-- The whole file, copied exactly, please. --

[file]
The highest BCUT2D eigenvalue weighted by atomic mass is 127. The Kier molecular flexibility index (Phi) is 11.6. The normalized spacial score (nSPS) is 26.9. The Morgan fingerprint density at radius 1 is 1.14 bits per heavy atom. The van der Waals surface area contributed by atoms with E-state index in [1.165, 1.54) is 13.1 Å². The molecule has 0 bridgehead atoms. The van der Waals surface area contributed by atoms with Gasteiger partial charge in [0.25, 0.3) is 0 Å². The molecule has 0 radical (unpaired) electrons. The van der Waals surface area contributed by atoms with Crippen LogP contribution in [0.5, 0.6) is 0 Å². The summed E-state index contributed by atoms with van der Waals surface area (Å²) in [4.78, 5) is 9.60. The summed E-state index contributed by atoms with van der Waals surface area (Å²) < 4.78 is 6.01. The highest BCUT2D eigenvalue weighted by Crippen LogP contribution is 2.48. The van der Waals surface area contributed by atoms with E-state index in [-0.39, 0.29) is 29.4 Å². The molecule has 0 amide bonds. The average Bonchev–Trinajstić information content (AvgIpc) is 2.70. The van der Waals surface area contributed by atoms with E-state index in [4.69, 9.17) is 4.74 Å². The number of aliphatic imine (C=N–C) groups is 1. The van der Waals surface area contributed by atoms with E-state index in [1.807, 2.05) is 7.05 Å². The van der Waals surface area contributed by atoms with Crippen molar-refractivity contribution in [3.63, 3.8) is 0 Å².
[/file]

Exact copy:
The highest BCUT2D eigenvalue weighted by atomic mass is 127. The Kier molecular flexibility index (Phi) is 11.6. The normalized spacial score (nSPS) is 26.9. The Morgan fingerprint density at radius 1 is 1.14 bits per heavy atom. The van der Waals surface area contributed by atoms with E-state index in [1.165, 1.54) is 13.1 Å². The molecule has 0 bridgehead atoms. The van der Waals surface area contributed by atoms with Gasteiger partial charge in [0.25, 0.3) is 0 Å². The molecule has 0 radical (unpaired) electrons. The van der Waals surface area contributed by atoms with Crippen LogP contribution in [0.5, 0.6) is 0 Å². The summed E-state index contributed by atoms with van der Waals surface area (Å²) in [4.78, 5) is 9.60. The summed E-state index contributed by atoms with van der Waals surface area (Å²) < 4.78 is 6.01. The highest BCUT2D eigenvalue weighted by Crippen LogP contribution is 2.48. The van der Waals surface area contributed by atoms with E-state index in [-0.39, 0.29) is 29.4 Å². The molecule has 0 amide bonds. The average Bonchev–Trinajstić information content (AvgIpc) is 2.70. The van der Waals surface area contributed by atoms with E-state index in [4.69, 9.17) is 4.74 Å². The number of aliphatic imine (C=N–C) groups is 1. The van der Waals surface area contributed by atoms with E-state index in [1.807, 2.05) is 7.05 Å². The van der Waals surface area contributed by atoms with Crippen molar-refractivity contribution in [3.63, 3.8) is 0 Å².